- The 6.5ft (two metre) high coffin was first discovered in July at the ancient city of Alexandria
- The 30-ton (27,000 kg) tomb was found buried 16ft (five metres) beneath the ground of the city
- The coffin was also filled with sewage water, which is believed to have increased the rate of decomposition
- One of the three mummies had a cavity indicating the presence of a 'surgical intervention'
Three skeletons have been found inside a black granite sarcophagus uncovered in the Mediterranean city of Alexandria in July.
Nadia Kheider, from Egypt's Antiquities Ministry, revealed the skeletons belong to a woman in her early 20s, a man in his late 30s and a man in his early 40s.
The female was relatively short, measuring between 5 foot 3 inches and 5 foot 5 inches (160 to 164 cm) tall and the youngest male was only marginally bigger.
The eldest of the skeletons is also by far the largest, measuring an impressive 6 foot tall (181 cm).
One of the males had a 6.7 inch (17 cm) hole in the back of his head that was originally thought to be an arrow wound but the researchers now think it as a result of 'surgical intervention' and the person lived for some time after the drastic procedure.
This operation - known as trepenation - releases pressure and swelling and was thought to rid the person of any evil spirits lurking inside them.
It is believed the bodies were buried on two different occasions, as every skeleton was found on top of one another.
Mostafa Waziri, head of the Supreme Council of Antiquities, said the researchers also discovered small gold plates wrapped in elaborate artwork alongside the remains.
The artwork is believed to indicate military rank, and could prove that the individuals were Egyptian soldiers.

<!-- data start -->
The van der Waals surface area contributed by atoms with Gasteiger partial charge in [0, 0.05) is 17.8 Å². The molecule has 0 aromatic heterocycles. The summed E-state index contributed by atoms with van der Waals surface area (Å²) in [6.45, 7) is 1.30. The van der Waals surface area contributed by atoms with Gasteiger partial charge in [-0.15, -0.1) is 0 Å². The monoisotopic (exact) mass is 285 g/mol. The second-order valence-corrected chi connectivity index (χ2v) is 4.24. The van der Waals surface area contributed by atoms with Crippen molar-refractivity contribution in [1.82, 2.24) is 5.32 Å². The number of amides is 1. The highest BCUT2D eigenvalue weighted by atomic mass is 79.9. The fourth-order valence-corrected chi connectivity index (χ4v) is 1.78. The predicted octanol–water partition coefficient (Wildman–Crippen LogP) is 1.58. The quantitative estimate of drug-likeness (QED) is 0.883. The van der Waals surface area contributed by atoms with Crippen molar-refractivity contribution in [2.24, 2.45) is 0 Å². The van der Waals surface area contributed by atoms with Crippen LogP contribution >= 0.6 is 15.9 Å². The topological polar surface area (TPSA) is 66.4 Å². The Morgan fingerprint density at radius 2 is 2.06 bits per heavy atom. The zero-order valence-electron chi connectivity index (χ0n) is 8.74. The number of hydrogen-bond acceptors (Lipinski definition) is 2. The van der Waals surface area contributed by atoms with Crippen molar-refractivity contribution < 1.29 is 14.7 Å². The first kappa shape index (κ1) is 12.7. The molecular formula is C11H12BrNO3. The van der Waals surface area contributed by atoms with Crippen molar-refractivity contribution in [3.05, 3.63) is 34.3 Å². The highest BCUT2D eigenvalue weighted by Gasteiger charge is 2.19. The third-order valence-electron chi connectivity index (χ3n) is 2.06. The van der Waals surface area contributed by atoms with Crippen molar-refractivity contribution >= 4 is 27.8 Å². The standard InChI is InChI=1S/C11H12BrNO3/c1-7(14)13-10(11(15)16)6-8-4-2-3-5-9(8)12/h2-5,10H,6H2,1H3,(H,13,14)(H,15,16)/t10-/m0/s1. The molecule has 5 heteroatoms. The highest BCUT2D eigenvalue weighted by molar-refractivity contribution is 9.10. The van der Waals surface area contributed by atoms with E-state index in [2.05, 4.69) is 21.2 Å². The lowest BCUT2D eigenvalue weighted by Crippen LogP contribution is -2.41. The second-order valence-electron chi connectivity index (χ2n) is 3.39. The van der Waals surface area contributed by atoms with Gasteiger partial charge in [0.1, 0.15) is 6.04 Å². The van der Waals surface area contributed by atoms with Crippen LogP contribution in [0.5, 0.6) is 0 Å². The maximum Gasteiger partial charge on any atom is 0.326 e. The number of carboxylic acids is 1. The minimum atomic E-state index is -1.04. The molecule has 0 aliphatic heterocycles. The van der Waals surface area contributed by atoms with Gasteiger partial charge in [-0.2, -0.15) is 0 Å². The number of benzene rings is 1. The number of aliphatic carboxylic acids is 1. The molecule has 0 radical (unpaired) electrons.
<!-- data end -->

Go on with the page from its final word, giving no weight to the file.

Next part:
Red fluid and sewage water festered in the 2,000-year-old sarcophagus and caused a social media sensation. The ministry says the liquids likely accelerated the rate of decomposition and that it is now being studied in greater detail.
More studies are now being performed on the bones, including DNA analysis and CT scans, to find out more about them and to determine whether they were members of a single family.
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The hole in the head of one of the males indicates he underwent trepenation, which involved removing a chunk of the cranium via scraping or drilling.
Trepenation was common in many cultures throughout history, but was relatively rare in Ancient Egypt, according to Dr Zeinab Hashish, head of the research team studying the sarcophagus.
She said: 'This surgery is the oldest surgical intervention ever known since pre-history, but was rare in Egypt.'
They added that only a few skulls from ancient Egypt were found to have undergone the procedure.
The mysterious ten foot (three-metre) sarcophagus was found on the northern coast of Egypt in the city of Alexandria which was founded by the legendary leader of the same name.
The 6.5ft (two metre) high coffin was first discovered last month in a 30-ton (27,000 kg) tomb that was found buried 16ft (five metres) beneath the ground of the city.
Egyptologists pried open the black granite sarcophagus earlier today to reveal three decomposed bodies.
The stone coffin was also filled with sewage water, which is believed to have increased the rate of decomposition.
The move was confirmed by Mostafa Waziri, secretary general of the Supreme Council of Antiquities of Egypt.
WHAT IS TREPANATION?
Trepanation is a procedure which was done throughout human history.
It involves removing a section of the skull and was often done on animals and humans.
The first recorded proof of this was done on a cow in the Stone Age 3,000 years ago.
It was a process that was still being conducted in the 18th century.
The belief was that for many ailments that involved severe pain in the head of a patient, removing a circular piece of the cranium would release the pressure.